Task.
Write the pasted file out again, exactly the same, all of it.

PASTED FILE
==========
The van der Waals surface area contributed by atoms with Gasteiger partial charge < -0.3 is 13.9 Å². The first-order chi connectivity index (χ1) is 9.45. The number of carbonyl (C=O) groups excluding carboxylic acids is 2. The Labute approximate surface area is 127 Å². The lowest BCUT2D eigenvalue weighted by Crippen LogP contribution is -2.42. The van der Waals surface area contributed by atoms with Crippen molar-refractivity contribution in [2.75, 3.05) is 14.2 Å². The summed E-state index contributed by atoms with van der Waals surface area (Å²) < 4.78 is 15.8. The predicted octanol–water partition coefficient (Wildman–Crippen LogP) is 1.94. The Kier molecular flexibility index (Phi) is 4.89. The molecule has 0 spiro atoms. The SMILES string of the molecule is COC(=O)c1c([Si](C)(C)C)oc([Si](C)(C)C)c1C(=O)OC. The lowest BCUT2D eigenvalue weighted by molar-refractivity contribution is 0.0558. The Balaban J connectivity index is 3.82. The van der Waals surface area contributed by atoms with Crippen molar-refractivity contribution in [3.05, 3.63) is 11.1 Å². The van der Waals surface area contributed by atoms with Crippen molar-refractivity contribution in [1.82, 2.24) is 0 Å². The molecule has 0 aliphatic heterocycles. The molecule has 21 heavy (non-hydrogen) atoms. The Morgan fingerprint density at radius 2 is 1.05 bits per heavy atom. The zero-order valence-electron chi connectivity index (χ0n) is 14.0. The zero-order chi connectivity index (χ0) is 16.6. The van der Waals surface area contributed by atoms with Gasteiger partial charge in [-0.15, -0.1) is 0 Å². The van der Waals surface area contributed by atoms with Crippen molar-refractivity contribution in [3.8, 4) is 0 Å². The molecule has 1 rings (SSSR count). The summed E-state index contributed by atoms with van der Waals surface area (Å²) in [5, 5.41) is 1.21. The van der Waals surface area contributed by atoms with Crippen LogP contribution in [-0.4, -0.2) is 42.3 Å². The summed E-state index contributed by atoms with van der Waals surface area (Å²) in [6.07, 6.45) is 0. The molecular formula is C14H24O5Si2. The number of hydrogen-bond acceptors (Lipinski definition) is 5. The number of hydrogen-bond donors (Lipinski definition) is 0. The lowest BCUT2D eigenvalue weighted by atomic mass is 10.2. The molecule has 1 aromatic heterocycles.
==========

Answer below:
The van der Waals surface area contributed by atoms with Gasteiger partial charge < -0.3 is 13.9 Å². The first-order chi connectivity index (χ1) is 9.45. The number of carbonyl (C=O) groups excluding carboxylic acids is 2. The Labute approximate surface area is 127 Å². The lowest BCUT2D eigenvalue weighted by Crippen LogP contribution is -2.42. The van der Waals surface area contributed by atoms with Crippen molar-refractivity contribution in [2.75, 3.05) is 14.2 Å². The summed E-state index contributed by atoms with van der Waals surface area (Å²) < 4.78 is 15.8. The predicted octanol–water partition coefficient (Wildman–Crippen LogP) is 1.94. The Kier molecular flexibility index (Phi) is 4.89. The molecule has 0 spiro atoms. The SMILES string of the molecule is COC(=O)c1c([Si](C)(C)C)oc([Si](C)(C)C)c1C(=O)OC. The lowest BCUT2D eigenvalue weighted by molar-refractivity contribution is 0.0558. The Balaban J connectivity index is 3.82. The van der Waals surface area contributed by atoms with Crippen molar-refractivity contribution in [3.05, 3.63) is 11.1 Å². The van der Waals surface area contributed by atoms with Crippen molar-refractivity contribution in [1.82, 2.24) is 0 Å². The molecule has 0 aliphatic heterocycles. The molecule has 21 heavy (non-hydrogen) atoms. The Morgan fingerprint density at radius 2 is 1.05 bits per heavy atom. The zero-order valence-electron chi connectivity index (χ0n) is 14.0. The zero-order chi connectivity index (χ0) is 16.6. The van der Waals surface area contributed by atoms with Gasteiger partial charge in [-0.15, -0.1) is 0 Å². The van der Waals surface area contributed by atoms with Crippen molar-refractivity contribution in [3.8, 4) is 0 Å². The molecule has 1 rings (SSSR count). The summed E-state index contributed by atoms with van der Waals surface area (Å²) in [5, 5.41) is 1.21. The van der Waals surface area contributed by atoms with Crippen LogP contribution in [-0.4, -0.2) is 42.3 Å². The summed E-state index contributed by atoms with van der Waals surface area (Å²) in [6.07, 6.45) is 0. The molecular formula is C14H24O5Si2. The number of hydrogen-bond acceptors (Lipinski definition) is 5. The number of hydrogen-bond donors (Lipinski definition) is 0. The lowest BCUT2D eigenvalue weighted by atomic mass is 10.2. The molecule has 1 aromatic heterocycles.